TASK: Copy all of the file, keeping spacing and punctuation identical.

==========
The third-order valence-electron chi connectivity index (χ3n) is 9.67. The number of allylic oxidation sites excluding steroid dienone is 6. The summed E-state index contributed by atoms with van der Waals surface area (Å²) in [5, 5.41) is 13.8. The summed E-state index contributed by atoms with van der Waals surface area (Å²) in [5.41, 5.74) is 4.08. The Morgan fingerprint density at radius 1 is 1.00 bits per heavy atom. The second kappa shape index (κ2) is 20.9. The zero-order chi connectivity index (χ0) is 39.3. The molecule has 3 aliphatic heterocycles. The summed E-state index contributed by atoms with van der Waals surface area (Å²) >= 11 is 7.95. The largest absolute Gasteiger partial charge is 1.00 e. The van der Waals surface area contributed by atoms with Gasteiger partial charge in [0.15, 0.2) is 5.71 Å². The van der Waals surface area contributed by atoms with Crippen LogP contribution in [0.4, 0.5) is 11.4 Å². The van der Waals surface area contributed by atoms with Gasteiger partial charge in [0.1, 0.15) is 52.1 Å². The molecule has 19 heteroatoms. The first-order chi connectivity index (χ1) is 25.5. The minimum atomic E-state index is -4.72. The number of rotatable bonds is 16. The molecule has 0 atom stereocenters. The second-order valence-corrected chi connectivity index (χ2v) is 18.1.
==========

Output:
The third-order valence-electron chi connectivity index (χ3n) is 9.67. The number of allylic oxidation sites excluding steroid dienone is 6. The summed E-state index contributed by atoms with van der Waals surface area (Å²) in [5, 5.41) is 13.8. The summed E-state index contributed by atoms with van der Waals surface area (Å²) in [5.41, 5.74) is 4.08. The Morgan fingerprint density at radius 1 is 1.00 bits per heavy atom. The second kappa shape index (κ2) is 20.9. The zero-order chi connectivity index (χ0) is 39.3. The molecule has 3 aliphatic heterocycles. The summed E-state index contributed by atoms with van der Waals surface area (Å²) >= 11 is 7.95. The largest absolute Gasteiger partial charge is 1.00 e. The van der Waals surface area contributed by atoms with Gasteiger partial charge in [0.15, 0.2) is 5.71 Å². The van der Waals surface area contributed by atoms with Crippen LogP contribution in [0.4, 0.5) is 11.4 Å². The van der Waals surface area contributed by atoms with Gasteiger partial charge in [0.1, 0.15) is 52.1 Å². The molecule has 19 heteroatoms. The first-order chi connectivity index (χ1) is 25.5. The minimum atomic E-state index is -4.72. The number of rotatable bonds is 16. The molecule has 0 atom stereocenters. The second-order valence-corrected chi connectivity index (χ2v) is 18.1.